Theresa May is due to make a statement on Brexit to MPs later, which will be followed by a debate on next steps. MPs are then expected to vote on a series of alternatives to the prime minister’s Brexit deal. Ministers were feeling “more positive” about being able to hold a third vote on the PM’s deal this week, sources told Laura Kuenssberg. But Northern Ireland’s DUP has said its position has not changed and it will not be backing the deal. Mrs May’s EU withdrawal agreement has been overwhelmingly rejected in the Commons twice. She has said she would only bring her deal back for a third Commons vote if there was “sufficient support” for it and she spent the weekend trying to persuade Brexiteer Tories to get behind it But many are thought likely to take their lead from the DUP, which has led objections to the Irish backstop clause. Meanwhile, the EU has said all its preparation for an “increasingly likely” no-deal scenario on 12 April has been completed. Later, MPs are expected to back a plan to carve out parliamentary time for a series of so-called indicative votes on alternatives to Mrs May’s deal. As many as six other options, in addition to Mrs May’s deal, could be put to votes to see which are most popular.
Conservative MP Sir Oliver Letwin told reporters that once Mrs May knew what it would take to get a majority vote, it would help her find “a way forward in principle”. But International Trade Secretary Liam Fox told news that Parliament may want to look at a series of Brexit options, but they cannot be binding on the government. “I’m answerable to my voters not to the House of Commons,” he said. He told the Today program there had to be an agreed deal by 11 April, otherwise the UK will have to take part in EU elections, which “would unleash a torrent of pent up frustration from voters”. The indicative votes are a process for MPs to indicate which version of Brexit they might like if they don’t fancy the prime minister’s deal. But there’s a clash in government over whether or not they should go into this process at all. Parliament is going to do this anyway and the government has given a commitment for MPs to be able to have their say on a series of different ideas. To be clear, it would not bind the government even if there is one option that gets a clear preference from Parliament. It would still have to get through the cabinet and it would still have to be workable for the Tory party.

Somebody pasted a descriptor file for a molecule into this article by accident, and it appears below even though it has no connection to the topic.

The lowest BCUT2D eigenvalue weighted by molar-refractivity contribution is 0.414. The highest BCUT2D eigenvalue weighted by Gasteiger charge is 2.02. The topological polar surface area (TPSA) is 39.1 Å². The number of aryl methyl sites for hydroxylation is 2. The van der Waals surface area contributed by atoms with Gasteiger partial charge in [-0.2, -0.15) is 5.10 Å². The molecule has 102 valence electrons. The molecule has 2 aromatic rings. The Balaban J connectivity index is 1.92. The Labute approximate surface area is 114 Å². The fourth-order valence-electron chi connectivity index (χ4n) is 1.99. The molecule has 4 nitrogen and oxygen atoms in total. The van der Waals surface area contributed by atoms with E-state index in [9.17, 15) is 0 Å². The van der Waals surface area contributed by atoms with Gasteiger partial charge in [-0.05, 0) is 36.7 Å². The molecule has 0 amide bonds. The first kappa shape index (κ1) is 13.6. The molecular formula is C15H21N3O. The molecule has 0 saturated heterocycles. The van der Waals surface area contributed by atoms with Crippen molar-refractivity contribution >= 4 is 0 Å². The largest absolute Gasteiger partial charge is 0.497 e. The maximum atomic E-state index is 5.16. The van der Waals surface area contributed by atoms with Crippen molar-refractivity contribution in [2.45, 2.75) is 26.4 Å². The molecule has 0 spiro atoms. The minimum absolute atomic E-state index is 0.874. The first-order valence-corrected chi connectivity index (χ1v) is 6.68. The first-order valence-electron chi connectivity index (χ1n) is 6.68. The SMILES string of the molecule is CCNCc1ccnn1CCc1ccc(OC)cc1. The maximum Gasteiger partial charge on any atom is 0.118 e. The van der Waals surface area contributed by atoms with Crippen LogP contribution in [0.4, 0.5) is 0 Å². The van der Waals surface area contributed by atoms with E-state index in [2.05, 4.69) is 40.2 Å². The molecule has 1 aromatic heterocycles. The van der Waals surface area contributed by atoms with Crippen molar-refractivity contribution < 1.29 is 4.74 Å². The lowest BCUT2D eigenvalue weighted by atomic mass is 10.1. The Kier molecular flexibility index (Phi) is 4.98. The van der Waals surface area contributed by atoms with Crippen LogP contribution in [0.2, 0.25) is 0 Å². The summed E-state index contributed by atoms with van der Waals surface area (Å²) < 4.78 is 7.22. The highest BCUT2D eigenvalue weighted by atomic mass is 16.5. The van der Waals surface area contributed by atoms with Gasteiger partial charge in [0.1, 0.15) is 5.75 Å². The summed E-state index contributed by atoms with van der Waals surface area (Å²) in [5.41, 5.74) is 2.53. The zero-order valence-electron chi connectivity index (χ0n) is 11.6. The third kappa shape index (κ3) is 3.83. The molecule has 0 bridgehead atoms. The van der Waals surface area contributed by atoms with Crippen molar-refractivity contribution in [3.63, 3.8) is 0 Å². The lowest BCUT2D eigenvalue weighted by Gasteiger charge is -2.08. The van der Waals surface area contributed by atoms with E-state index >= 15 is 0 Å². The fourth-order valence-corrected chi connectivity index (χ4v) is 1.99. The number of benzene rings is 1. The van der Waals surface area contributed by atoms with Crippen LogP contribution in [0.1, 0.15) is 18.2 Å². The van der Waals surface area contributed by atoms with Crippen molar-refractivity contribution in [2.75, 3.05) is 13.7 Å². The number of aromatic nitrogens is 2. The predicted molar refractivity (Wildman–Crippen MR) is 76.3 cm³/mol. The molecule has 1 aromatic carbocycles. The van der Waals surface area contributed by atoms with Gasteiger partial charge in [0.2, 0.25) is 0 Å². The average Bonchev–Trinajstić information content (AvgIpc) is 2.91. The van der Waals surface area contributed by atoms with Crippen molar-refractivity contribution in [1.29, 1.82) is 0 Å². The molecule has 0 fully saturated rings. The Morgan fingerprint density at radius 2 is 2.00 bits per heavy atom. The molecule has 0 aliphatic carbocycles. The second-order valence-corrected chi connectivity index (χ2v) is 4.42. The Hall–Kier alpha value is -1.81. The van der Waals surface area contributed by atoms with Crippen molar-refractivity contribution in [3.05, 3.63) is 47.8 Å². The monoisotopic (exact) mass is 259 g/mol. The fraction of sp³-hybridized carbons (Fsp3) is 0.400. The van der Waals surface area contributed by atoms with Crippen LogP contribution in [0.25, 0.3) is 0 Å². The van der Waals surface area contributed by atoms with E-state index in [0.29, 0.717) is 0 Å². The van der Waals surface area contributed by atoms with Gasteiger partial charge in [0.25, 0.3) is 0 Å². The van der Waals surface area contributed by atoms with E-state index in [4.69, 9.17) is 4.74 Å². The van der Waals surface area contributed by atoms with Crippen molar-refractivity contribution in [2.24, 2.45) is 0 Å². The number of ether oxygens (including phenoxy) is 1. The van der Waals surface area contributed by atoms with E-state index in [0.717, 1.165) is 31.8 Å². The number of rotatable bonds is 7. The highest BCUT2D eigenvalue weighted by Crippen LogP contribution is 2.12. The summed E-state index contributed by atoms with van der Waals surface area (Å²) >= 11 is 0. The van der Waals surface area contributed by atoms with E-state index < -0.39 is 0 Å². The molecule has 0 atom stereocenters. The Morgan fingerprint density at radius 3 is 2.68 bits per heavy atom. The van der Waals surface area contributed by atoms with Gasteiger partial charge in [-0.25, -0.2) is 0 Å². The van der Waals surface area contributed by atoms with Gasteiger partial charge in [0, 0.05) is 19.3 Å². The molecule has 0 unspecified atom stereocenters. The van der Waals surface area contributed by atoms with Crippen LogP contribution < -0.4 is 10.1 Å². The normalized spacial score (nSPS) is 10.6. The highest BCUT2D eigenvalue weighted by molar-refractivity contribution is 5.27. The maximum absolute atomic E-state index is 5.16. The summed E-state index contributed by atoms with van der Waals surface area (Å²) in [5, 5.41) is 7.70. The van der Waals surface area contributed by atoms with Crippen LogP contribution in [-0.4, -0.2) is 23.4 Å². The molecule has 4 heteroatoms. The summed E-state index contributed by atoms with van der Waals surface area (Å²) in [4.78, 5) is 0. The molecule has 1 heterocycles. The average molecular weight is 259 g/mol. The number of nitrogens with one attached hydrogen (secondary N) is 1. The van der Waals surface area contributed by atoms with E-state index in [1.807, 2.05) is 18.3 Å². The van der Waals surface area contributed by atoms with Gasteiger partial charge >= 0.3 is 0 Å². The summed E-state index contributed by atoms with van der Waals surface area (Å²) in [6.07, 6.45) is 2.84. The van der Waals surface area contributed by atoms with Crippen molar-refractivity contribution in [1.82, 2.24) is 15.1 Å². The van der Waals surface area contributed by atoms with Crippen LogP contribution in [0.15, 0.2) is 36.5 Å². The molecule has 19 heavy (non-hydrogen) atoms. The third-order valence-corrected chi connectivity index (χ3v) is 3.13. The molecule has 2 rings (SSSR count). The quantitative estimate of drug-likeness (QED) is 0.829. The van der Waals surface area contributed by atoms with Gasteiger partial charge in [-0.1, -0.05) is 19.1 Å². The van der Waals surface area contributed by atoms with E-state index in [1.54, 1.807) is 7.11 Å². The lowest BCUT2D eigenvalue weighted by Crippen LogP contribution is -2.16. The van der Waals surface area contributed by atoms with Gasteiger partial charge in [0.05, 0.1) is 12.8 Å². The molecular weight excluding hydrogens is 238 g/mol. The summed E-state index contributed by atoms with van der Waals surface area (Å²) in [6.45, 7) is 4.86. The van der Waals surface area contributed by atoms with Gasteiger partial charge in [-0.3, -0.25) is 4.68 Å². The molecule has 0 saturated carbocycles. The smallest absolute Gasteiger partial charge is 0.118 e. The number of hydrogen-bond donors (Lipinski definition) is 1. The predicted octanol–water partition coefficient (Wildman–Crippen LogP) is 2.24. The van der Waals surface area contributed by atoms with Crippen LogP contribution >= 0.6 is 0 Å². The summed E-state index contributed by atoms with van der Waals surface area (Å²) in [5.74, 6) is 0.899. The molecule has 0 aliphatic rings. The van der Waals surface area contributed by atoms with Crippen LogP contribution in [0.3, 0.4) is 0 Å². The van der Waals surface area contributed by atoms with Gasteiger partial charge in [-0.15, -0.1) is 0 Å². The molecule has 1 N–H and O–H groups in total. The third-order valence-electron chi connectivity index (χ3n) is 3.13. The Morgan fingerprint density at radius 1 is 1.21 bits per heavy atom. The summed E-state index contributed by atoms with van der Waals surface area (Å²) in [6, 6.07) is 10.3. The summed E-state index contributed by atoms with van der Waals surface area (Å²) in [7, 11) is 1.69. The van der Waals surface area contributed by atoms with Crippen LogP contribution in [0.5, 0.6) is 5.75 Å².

That could then mean if Parliament puts down a marker to have a softer Brexit, Theresa May is stuck with the same problem she’s had all along: if she moves to something softer she might implode the Tory party. Quite openly now, people in government are talking about something more dramatic as a way out. Cryptically they call that a “democratic event”. What would we call that? An election. On Sunday, amid reports of a plot to replace Mrs May with a caretaker prime minister, two cabinet ministers touted as potential successors said they fully backed the PM. As senior figures dismissed talk of a “coup”, Mrs May summoned leading opponents of her deal to Chequers, her country retreat, to assess whether there was enough support for it to bring it back to the Commons this week. But after lengthy talks with prominent Brexiteers including Boris Johnson, Jacob Rees-Mogg and Iain Duncan Smith there was little sign of an immediate breakthrough. It follows a week in which Mrs May was forced to ask the EU for an extension to Article 50 and hundreds of thousands of people marched in central London calling for another EU referendum.